Marketers have traditionally viewed B2B purchasing as a rational process, and as a result, we tend to believe that the key to creating persuasive content is to use logical arguments that are supported by credible and convincing evidence. We now know, however, that B2B buying behavior is not completely rational and that business buyers, like all humans, rely on non-rational mental shortcuts when making decisions.

Because B2B buying isn't totally rational, marketing content that relies only on logical arguments and credible evidence will not be as persuasive as content that also appeals to the intuitive aspects of human decision making.

Research from both psychology and behavioral economics has produced several insights that B2B marketers can use to improve the persuasiveness of marketing content. One of the most important concepts is cognitive fluency, which is the term scientists use to describe the ease with which our brains process information. It turns out that we humans have a strong affinity for things that are easy for us to think about. Psychologists say that cognitive fluency signals familiarity, and familiarity makes us feel comfortable.

Cognitive fluency shapes our thinking in many ways. For example, numerous experiments have shown that cognitive fluency:

  • Makes us more inclined to believe a statement is true
  • Causes us to believe that the author of a statement is more intelligent
  • Makes us more confident in our judgment about the truth of a statement
There are two variations of the cognitive fluency "formula" that are important for marketers to understand.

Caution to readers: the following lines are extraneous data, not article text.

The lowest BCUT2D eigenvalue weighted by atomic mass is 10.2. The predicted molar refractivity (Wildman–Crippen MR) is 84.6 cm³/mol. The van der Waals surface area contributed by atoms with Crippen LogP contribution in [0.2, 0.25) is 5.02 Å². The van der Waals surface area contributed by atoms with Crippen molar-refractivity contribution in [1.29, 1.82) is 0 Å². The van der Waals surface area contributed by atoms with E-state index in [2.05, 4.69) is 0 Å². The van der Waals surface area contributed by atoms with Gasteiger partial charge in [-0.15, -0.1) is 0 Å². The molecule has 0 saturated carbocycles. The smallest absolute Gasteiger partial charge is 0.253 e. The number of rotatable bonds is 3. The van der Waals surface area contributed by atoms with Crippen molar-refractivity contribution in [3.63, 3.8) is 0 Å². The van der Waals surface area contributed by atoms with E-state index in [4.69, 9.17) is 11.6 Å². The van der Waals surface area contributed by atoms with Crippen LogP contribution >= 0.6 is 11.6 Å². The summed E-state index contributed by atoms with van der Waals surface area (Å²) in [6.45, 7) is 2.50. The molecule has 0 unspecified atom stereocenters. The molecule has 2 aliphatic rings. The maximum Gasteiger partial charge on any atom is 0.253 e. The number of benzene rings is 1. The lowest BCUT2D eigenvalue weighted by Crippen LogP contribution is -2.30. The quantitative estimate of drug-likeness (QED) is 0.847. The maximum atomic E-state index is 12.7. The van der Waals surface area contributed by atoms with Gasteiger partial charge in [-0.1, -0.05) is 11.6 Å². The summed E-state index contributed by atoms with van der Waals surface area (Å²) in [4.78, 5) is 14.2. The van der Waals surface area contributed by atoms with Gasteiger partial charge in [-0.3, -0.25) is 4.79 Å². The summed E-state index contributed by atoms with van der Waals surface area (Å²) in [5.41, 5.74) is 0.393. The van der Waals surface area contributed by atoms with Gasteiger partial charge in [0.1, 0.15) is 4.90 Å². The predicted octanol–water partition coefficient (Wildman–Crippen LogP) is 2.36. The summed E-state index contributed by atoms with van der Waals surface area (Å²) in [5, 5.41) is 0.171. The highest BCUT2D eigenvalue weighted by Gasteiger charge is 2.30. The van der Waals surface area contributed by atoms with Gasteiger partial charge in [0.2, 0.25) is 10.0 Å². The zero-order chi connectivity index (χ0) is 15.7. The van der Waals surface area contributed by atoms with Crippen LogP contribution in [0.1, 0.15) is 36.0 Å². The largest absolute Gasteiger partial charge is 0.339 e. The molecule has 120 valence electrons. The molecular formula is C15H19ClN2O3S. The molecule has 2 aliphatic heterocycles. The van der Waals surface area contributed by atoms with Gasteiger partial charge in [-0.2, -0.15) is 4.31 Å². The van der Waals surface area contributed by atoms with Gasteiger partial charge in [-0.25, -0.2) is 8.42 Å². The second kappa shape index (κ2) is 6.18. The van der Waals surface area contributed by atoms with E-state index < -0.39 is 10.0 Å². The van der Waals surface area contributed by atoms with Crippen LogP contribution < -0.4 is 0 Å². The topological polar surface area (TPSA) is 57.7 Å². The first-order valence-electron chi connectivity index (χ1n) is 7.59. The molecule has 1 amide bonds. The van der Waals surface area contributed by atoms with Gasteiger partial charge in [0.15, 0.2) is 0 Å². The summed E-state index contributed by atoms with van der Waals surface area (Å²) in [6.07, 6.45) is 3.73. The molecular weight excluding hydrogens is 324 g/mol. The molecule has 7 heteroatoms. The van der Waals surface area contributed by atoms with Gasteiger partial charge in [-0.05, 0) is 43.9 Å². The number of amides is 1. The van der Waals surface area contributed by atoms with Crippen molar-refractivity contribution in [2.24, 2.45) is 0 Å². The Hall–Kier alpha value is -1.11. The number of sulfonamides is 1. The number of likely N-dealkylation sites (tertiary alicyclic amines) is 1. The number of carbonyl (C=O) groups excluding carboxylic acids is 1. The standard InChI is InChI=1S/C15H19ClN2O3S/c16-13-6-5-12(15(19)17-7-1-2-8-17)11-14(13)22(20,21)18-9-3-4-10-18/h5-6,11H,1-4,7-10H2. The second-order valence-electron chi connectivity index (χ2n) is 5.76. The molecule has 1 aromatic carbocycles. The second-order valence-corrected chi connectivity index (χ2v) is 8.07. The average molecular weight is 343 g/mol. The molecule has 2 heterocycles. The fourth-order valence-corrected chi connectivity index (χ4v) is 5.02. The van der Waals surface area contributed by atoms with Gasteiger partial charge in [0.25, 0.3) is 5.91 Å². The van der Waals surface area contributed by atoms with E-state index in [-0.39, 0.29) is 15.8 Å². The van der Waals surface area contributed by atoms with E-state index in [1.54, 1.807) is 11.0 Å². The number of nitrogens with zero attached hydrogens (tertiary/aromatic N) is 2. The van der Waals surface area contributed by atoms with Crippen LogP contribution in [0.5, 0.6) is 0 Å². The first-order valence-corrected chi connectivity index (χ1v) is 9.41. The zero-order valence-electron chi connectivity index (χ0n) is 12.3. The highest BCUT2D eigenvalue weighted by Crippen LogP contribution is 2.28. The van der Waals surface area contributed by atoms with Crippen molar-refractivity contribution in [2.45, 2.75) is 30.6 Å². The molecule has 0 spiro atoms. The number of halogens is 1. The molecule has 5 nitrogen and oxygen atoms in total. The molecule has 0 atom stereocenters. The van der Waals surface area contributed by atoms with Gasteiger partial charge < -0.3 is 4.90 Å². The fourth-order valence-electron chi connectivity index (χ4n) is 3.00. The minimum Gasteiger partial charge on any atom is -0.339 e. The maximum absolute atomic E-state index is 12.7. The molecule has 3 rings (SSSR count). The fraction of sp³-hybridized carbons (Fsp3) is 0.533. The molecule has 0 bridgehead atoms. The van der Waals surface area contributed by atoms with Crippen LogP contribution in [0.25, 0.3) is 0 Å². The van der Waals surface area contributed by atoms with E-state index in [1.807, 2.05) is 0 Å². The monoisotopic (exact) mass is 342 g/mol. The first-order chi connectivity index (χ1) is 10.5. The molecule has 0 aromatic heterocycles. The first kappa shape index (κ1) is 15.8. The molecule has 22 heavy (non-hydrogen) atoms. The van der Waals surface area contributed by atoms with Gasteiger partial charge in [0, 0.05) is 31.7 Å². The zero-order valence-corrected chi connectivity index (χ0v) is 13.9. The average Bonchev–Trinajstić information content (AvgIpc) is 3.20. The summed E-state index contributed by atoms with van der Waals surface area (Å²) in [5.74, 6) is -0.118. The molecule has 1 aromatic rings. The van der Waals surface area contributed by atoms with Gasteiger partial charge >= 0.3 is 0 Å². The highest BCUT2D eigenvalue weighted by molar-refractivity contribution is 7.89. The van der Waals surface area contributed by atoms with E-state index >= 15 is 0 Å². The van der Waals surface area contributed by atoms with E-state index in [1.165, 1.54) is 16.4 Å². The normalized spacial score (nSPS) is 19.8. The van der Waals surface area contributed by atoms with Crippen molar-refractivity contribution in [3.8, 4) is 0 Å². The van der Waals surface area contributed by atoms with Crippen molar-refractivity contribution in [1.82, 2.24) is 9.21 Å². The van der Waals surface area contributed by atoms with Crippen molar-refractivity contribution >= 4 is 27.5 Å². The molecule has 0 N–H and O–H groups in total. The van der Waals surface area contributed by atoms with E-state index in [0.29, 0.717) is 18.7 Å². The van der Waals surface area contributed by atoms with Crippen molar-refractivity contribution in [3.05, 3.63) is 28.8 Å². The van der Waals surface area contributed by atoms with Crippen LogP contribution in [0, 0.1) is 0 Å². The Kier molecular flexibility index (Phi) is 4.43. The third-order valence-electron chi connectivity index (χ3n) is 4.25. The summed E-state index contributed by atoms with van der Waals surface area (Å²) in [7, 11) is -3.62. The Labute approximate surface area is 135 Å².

Easy = Familiar = True
This is the most common expression of the cognitive fluency principle, and it states that if marketers want to make content persuasive, they must make it easy to process. There are several basic tactics that marketers can use to improve cognitive fluency.
  • Use easy-to-read fonts and contrasting colors for text. (For an authoritative discussion of font "power," read this article.)
  • Do not use complex language when simple language will suffice. We actually view the unnecessary use of pretentious language as a sign of poor intelligence and low credibility.
  • Whenever possible, use images and simple diagrams to anchor and illustrate complex concepts.
Familiar = Easy = True
The second variation of the cognitive fluency formula is more subtle, but just as important for B2B marketers. It states that if marketers want to make content persuasive, they must make it familiar. 
This dimension of cognitive fluency explains why it is important to create content with a specific buyer persona in mind. When I develop content for a specific buyer persona, I use terminology and examples that will be familiar to the target persona. 
So, for example, when I write a white paper or an e-book "for" CFO's, I make liberal use of financial terms and financial concepts. Likewise, if I'm writing for a buyer in a particular industry, I'll use terminology and examples from that industry. These tactics will make the white paper or e-book "feel" more familiar to the target reader, which will make the information easier for the reader to process, which will cause the reader to be more likely to accept and believe my information.
Cognitive fluency is a powerful tool for improving the persuasiveness of marketing content. In a future post, I'll discuss how "framing" content can also improve persuasiveness.

Sunday, March 15, 2015

A Sobering View on Content Marketing Effectiveness